Bon Jovi has attained Nirvana. Don’t tell anyone but these New Jersey rock ambassadors just might have this little thing called Life all figured out. They have been rocking all corners of the world for thirty years, yet keep on smiling and loving the moments with media and fans as though they just charted their first single.
Adoring fans corner them in all manner of private moments, from sharing an elevator in a hotel to knocking over Jon’s glass of cabernet as he chills on that last bar stool to the right…yet they smile at the intrusion, and keep coming back to give us more.
Through it all, the band keeps on going, driven by the irrefutable desire to remain relevant in a world of disposable bubblegum entertainment.
Tico Torres keeps the heartbeat going with tireless Popeye sized arms; David Bryan keeps tinkling the ivories and smiling like he’s having the time of his life; bassist Hugh McDonald revels in his role as Unofficial Thumpmaster of the bass -line; and Richie Sambora continues to sublimate immeasurable talent to be the right hand of a lightning bolt by the name of Jon.
So, Bon Jovi fans, here’s where we get deep:
The Beatles chased what Bon Jovi has all the way to India to meditate with the Maharishi, trying to find a spiritual promised land known to eastern philosophers in the Buddhist way as Nirvana. Mick Jagger and Keith Richards briefly found it in white lines and little yellow pills in and around discos and watering holes of the rich and famous; and Aerosmith crashed and burned in flight several times trying to get to the mountain-top, and stay there.
Bon Jovi may not travel to Indonesia for anything more than a concert, or don Buddhist robes and meditate for their powers of continued attainment and inner satisfaction; hell the closest thing to Yoga this band gets is Jon’s warm-up exercises before each show!
Yet the band has attained their version of Nirvana, and it’s evident in every performance.
Justin Bieber may have glass doors to bump into and forty million Twitter followers and Kanye may have an enormous jaw and Kim K’s enormous booty, but Bon Jovi has attained Nirvana through the very real Zen of their music….and no, I’m not enjoying bath salts as I write this;nor do I intend any disrespect to practicing Buddhists near and far.
The point is their music IS their meditation; intentional or not Bon Jovi displays consistent characteristics of a group of individual musicians that are able to continuously love what they do because of how they interact with their fans and share their music with the world.
In his book ‘The Heart Sutra’s’, the Dalai Lama defines Nirvana as the “state beyond sorrows”, or a “state of freedom from cyclic existence”.
While an over-simplification here, for our purposes this means that the individual has found a way to transcend worldly desires, needs and drives—through such practices as Zen meditation—by getting out of self, being concerned for others, choosing to do no harm, and having right motive while displaying right action most of the time.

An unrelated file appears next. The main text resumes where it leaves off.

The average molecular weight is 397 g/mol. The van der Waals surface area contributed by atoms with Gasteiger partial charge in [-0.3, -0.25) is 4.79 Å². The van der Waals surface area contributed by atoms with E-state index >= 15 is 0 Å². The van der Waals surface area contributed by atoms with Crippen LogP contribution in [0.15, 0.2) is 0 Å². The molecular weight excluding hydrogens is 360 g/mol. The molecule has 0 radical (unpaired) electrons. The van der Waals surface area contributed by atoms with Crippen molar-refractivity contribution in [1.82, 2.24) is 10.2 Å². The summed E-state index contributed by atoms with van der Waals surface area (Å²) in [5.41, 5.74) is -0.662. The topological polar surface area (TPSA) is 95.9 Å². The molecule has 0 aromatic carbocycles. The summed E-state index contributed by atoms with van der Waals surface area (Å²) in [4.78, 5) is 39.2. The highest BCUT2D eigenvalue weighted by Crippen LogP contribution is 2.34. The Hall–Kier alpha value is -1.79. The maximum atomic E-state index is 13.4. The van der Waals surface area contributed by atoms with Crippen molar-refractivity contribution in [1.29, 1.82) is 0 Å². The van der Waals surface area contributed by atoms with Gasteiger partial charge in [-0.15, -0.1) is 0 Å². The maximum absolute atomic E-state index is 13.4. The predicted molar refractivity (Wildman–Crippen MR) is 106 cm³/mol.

Lord knows the band doesn’t walk on water, nor would we want them to; their humanness is what makes each member connect with us on a very intimate level.
We accept them and they us, warts and all, yet they choose to share with us long beyond a period of time in which any concern for us the fans was absolutely logical or even necessary.
That is giving in its’ purest form; and in the absence of the entire band of brothers acting like juvenile blow monkeys on tour consorting with every group and taking a toke from every blunt passed their way, its’ also selflessness to the highest.
Bon Jovi unfailingly gives us happiness, and the fans and the band unconditionally validate one another beyond what most bands can ever hope to achieve; yet its’ more sacred than the most grotesque financial commercial success.
Indeed, this is more than most choose to consider about bands they love. Call it Deep Jovi, but the fact remains that by their music and their actions, this band exemplifies a far deeper human message than just music for the sake of fun and profit.
In his book ‘Awakening The Buddha Within’, Lama Surya Das talks about a ‘Buddha Dharma’ that is called a Lion’s Roar because it rings out throughout the forest, calling all of us to awakening that “challenges us to be wise, sane, loving, and as compassionate as we are able to be—to be all that we are”.
“Not to be somebody else, not to live somebody else’s life, but to awaken and be true to who and what we are, every day—not just in what we think and say, but also in what we do”.
And it is on this very high level that Bon Jovi shares with us the very example of what it means to do all of these things, and keep on doing them with a shrug and a smile and a “Have A Nice Day”, even when the rest of the world won’t cooperate.
Read more articles by National Bon Jovi Examiner Glenn Osrin here.
Love Richie Sambora? Read National Richie Sambora Examiner articles here.
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